Grace is Gone

Grace is Gone

Film review by: Witney Seibold


            It was unfortunate for me, going into James C. Strouse’s “Grace is Gone,” knowing that the film’s lead actor/producer, John Cusack, was a raging liberal. Cusack plays Stanley Philips, a hardcore conservative warhawk who learns that his wife, Grace, has been killed in Iraq. Rather than sit his two young daughters down and tell them that mom has been killed, he skips work, and takes them on an impromptu road trip to their favorite themepark states away.

            Stanley is an emotionally distant father, who has always been seen as the secondary parent by the thirteen-year old Heidi (Shélan O’Keefe) and the seven-or-so-year-old Dawn (Gracie Bednarczyk). The girls are naturally suspicious when their usual taskmaster father begins treating them to their favorite meals, clothes, ear-piercings, and amusement parks. Stanley himself seems unsure as to how to react to his wife’s death, as he still leaves messages on their home phone for her. Grace’s death leaves such an emptiness in his life, that he can’t imagine a new routine, or how to become to new primary parent. The grieving process is alien to him. He keeps telling himself that she gave her life for her country, but in the face of the honest-to-goodness sorrow that he feels, that statement rings hollow.

            Eventually Stanley must find a way to not only break the news to his daughters, but learn to actually be a warm parental presence in their lives. The film does not have any huge catharses, and offers no simple solutions, but it does manage to keep us floating in Stanley’s purgatorial tragic haze for its 85 minutes. It’s good acting and effective filmmaking.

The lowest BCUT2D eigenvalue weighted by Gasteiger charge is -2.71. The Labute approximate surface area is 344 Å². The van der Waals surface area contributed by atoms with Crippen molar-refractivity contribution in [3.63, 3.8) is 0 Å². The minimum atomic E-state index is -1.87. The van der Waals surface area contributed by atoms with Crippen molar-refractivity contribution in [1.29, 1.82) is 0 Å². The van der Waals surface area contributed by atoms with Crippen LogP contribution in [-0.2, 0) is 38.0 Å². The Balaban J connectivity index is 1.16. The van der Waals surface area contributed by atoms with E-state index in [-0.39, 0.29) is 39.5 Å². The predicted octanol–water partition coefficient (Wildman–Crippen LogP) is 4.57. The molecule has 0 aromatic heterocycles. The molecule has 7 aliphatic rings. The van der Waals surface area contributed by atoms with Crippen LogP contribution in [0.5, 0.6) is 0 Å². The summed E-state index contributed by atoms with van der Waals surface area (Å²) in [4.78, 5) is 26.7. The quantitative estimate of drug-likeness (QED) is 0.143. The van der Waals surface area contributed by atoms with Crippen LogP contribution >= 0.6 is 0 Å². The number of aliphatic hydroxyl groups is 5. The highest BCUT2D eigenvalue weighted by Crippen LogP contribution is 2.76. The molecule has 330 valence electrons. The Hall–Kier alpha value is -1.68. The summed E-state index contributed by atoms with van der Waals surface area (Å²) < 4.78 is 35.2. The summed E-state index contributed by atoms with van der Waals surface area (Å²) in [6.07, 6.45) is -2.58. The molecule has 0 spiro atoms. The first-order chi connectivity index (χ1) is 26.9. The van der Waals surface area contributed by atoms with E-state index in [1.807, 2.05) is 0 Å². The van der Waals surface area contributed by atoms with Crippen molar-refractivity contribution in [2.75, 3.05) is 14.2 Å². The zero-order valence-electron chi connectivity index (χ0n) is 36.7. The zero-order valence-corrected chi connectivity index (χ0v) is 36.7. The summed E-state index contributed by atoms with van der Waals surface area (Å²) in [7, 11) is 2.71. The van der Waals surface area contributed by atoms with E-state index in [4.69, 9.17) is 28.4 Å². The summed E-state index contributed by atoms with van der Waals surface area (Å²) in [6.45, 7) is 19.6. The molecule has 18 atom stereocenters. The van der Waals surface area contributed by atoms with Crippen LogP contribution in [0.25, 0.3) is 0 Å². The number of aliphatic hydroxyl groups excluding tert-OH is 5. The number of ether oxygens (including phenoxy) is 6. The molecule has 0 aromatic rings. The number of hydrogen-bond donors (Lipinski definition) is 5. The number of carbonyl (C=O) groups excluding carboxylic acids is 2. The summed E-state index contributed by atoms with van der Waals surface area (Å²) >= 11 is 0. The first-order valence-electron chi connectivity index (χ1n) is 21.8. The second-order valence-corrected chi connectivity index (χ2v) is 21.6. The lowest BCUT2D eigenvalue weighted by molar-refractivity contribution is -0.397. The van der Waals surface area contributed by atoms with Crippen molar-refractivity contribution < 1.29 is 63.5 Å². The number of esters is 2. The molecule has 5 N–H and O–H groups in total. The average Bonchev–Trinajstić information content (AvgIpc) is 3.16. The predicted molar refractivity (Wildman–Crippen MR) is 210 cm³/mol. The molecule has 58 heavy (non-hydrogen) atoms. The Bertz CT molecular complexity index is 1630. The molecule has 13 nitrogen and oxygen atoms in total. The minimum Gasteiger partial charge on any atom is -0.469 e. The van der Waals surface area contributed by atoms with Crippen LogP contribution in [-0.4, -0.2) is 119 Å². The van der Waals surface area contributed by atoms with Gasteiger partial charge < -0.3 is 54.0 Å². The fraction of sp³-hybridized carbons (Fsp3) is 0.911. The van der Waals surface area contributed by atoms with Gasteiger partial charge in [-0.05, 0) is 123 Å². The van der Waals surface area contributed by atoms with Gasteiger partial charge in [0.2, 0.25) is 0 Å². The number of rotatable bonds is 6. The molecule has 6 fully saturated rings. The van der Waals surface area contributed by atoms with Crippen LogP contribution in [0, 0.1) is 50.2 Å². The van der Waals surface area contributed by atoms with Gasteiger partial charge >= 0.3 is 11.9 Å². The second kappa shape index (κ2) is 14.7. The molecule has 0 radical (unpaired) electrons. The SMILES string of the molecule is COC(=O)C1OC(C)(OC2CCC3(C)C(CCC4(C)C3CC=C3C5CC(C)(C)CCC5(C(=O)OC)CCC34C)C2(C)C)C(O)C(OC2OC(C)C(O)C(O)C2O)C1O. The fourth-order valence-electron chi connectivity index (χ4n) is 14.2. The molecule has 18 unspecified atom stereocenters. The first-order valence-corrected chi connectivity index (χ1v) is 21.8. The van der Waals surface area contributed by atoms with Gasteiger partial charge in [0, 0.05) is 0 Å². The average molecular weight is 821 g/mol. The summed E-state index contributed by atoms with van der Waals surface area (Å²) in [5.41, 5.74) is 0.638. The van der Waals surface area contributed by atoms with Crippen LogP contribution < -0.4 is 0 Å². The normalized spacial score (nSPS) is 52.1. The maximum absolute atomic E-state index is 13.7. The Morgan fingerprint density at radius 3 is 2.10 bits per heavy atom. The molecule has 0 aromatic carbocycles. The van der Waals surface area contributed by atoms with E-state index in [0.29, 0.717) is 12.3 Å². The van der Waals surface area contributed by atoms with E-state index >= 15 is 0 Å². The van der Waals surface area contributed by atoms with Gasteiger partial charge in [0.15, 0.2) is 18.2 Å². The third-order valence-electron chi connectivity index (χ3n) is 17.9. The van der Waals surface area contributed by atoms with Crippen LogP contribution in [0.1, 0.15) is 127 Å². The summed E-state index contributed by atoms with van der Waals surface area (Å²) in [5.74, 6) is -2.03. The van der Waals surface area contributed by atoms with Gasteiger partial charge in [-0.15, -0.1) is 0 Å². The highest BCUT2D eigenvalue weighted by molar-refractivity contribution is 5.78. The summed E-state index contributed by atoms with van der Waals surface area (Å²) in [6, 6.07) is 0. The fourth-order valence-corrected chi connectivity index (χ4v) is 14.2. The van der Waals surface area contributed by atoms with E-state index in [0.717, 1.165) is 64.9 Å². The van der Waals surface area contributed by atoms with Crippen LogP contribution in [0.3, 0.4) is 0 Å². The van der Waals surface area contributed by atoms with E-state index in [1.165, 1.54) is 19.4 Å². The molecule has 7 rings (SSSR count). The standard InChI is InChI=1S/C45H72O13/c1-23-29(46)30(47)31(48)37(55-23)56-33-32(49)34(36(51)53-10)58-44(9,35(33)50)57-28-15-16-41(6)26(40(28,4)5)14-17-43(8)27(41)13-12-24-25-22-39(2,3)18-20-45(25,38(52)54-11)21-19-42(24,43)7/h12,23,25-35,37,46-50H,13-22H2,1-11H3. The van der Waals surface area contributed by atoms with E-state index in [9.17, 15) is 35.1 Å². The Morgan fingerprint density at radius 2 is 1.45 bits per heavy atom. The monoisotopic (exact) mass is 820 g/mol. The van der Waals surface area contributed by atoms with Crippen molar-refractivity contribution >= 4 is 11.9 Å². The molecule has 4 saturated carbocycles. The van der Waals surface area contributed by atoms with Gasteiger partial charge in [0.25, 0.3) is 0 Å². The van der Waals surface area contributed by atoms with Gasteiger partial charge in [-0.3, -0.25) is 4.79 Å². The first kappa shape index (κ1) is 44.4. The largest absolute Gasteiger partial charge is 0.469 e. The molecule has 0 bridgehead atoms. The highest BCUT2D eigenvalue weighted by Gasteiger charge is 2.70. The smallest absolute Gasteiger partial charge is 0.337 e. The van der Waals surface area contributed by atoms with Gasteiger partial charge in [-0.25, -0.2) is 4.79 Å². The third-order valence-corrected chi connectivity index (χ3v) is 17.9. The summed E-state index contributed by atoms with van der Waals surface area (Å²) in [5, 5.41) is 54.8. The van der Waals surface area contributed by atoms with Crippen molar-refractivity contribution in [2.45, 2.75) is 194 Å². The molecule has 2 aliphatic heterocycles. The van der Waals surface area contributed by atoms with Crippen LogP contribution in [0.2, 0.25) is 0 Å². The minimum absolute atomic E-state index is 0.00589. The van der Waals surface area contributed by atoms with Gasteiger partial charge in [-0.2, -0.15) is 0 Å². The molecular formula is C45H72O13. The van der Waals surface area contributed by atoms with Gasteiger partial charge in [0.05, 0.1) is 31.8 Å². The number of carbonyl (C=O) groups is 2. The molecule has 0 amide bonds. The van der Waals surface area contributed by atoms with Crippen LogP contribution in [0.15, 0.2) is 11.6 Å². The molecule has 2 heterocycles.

But, knowing, as I do, that Cusack is a liberal, I couldn’t help but think that he made this film with a definite political agenda in mind. A lot is made of the fact that Stanley is a conservative who wholeheartedly supports the war in Iraq. Even Stanley’s brother (Alessandro Nivola) shows up at one point to argue politics with him. Cusack seems to be saying that those who support wars only do so in the abstract, and probably wouldn’t support wars if the reality of war’s damage entered their homes. That there is an inherent hypocrisy to the hawk mentality, which encourages war, so long as it doesn’t happen to them. I myself am a flaming liberal, but I’m always turned off by any piece of art that allows its preachiness to eclipse its own artistic skill.

            Perhaps I’m reading too much into this. Perhaps this was Cusack’s bid at being more fair. Perhaps he was saying that, liberal or conservative, the grief of sudden death can strike us off guard, and make us behave in unexpected and irrational ways.

            Either way, I was moved by “Grace is Gone,” and can recommend it to you for its emotional power and it’s excellent performances.

Published in: on October 7, 2008 at 7:32 pm  Leave a Comment  

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